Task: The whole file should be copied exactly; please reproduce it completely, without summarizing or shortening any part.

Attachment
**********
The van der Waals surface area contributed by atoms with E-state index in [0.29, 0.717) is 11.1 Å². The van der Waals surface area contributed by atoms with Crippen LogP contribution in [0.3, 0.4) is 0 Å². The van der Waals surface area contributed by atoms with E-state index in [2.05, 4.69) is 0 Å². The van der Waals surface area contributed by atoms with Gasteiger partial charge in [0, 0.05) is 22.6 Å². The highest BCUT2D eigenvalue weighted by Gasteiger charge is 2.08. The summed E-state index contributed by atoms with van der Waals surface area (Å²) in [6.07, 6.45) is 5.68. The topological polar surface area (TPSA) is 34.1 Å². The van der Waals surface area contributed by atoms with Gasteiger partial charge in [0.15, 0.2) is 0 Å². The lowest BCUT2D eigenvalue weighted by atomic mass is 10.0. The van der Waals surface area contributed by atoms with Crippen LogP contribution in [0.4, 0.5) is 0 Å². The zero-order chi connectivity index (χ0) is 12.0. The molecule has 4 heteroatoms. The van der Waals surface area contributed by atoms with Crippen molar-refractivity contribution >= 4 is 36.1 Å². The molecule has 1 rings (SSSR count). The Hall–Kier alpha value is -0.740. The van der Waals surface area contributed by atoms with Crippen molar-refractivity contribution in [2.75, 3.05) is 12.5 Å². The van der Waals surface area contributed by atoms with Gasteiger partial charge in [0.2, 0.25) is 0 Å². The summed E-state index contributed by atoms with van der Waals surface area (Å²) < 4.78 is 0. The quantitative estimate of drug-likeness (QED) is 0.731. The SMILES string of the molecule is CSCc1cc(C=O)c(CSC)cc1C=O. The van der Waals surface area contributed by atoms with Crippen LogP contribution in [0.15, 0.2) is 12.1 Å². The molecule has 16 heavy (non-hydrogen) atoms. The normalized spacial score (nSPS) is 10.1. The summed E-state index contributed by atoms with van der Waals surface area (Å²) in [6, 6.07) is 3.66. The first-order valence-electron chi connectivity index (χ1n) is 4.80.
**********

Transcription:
The van der Waals surface area contributed by atoms with E-state index in [0.29, 0.717) is 11.1 Å². The van der Waals surface area contributed by atoms with Crippen LogP contribution in [0.3, 0.4) is 0 Å². The van der Waals surface area contributed by atoms with E-state index in [2.05, 4.69) is 0 Å². The van der Waals surface area contributed by atoms with Gasteiger partial charge in [0, 0.05) is 22.6 Å². The highest BCUT2D eigenvalue weighted by Gasteiger charge is 2.08. The summed E-state index contributed by atoms with van der Waals surface area (Å²) in [6.07, 6.45) is 5.68. The topological polar surface area (TPSA) is 34.1 Å². The van der Waals surface area contributed by atoms with Gasteiger partial charge in [0.15, 0.2) is 0 Å². The lowest BCUT2D eigenvalue weighted by atomic mass is 10.0. The van der Waals surface area contributed by atoms with Crippen LogP contribution in [0.4, 0.5) is 0 Å². The zero-order chi connectivity index (χ0) is 12.0. The molecule has 4 heteroatoms. The van der Waals surface area contributed by atoms with Crippen molar-refractivity contribution >= 4 is 36.1 Å². The molecule has 1 rings (SSSR count). The Hall–Kier alpha value is -0.740. The van der Waals surface area contributed by atoms with Crippen molar-refractivity contribution in [2.75, 3.05) is 12.5 Å². The van der Waals surface area contributed by atoms with Gasteiger partial charge in [0.2, 0.25) is 0 Å². The summed E-state index contributed by atoms with van der Waals surface area (Å²) < 4.78 is 0. The quantitative estimate of drug-likeness (QED) is 0.731. The SMILES string of the molecule is CSCc1cc(C=O)c(CSC)cc1C=O. The van der Waals surface area contributed by atoms with Crippen LogP contribution in [0.15, 0.2) is 12.1 Å². The molecule has 16 heavy (non-hydrogen) atoms. The normalized spacial score (nSPS) is 10.1. The summed E-state index contributed by atoms with van der Waals surface area (Å²) in [6, 6.07) is 3.66. The first-order valence-electron chi connectivity index (χ1n) is 4.80.